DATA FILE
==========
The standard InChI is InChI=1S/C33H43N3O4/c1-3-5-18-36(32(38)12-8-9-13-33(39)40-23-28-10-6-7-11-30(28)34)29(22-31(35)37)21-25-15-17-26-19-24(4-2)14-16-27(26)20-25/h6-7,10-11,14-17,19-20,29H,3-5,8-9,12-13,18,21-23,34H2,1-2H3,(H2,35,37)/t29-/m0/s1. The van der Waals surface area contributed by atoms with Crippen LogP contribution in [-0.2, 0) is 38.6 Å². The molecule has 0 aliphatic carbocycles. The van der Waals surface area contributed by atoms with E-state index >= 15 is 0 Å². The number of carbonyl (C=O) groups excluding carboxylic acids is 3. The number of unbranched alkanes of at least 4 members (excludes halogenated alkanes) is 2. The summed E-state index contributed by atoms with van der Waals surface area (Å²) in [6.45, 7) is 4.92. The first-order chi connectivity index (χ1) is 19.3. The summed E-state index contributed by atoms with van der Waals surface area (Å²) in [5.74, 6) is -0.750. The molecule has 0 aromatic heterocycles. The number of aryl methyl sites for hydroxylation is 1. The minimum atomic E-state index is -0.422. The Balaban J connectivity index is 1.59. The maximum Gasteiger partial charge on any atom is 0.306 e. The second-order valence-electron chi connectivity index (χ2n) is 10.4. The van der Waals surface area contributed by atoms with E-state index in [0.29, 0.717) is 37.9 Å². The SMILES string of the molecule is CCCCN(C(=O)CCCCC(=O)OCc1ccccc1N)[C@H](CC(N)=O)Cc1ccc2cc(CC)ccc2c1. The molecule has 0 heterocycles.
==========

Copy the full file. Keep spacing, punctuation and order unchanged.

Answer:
The standard InChI is InChI=1S/C33H43N3O4/c1-3-5-18-36(32(38)12-8-9-13-33(39)40-23-28-10-6-7-11-30(28)34)29(22-31(35)37)21-25-15-17-26-19-24(4-2)14-16-27(26)20-25/h6-7,10-11,14-17,19-20,29H,3-5,8-9,12-13,18,21-23,34H2,1-2H3,(H2,35,37)/t29-/m0/s1. The van der Waals surface area contributed by atoms with Crippen LogP contribution in [-0.2, 0) is 38.6 Å². The molecule has 0 aliphatic carbocycles. The van der Waals surface area contributed by atoms with E-state index >= 15 is 0 Å². The number of carbonyl (C=O) groups excluding carboxylic acids is 3. The number of unbranched alkanes of at least 4 members (excludes halogenated alkanes) is 2. The summed E-state index contributed by atoms with van der Waals surface area (Å²) in [6.45, 7) is 4.92. The first-order chi connectivity index (χ1) is 19.3. The summed E-state index contributed by atoms with van der Waals surface area (Å²) in [5.74, 6) is -0.750. The molecule has 0 aromatic heterocycles. The number of aryl methyl sites for hydroxylation is 1. The minimum atomic E-state index is -0.422. The Balaban J connectivity index is 1.59. The maximum Gasteiger partial charge on any atom is 0.306 e. The second-order valence-electron chi connectivity index (χ2n) is 10.4. The van der Waals surface area contributed by atoms with E-state index in [0.29, 0.717) is 37.9 Å². The SMILES string of the molecule is CCCCN(C(=O)CCCCC(=O)OCc1ccccc1N)[C@H](CC(N)=O)Cc1ccc2cc(CC)ccc2c1. The molecule has 0 heterocycles.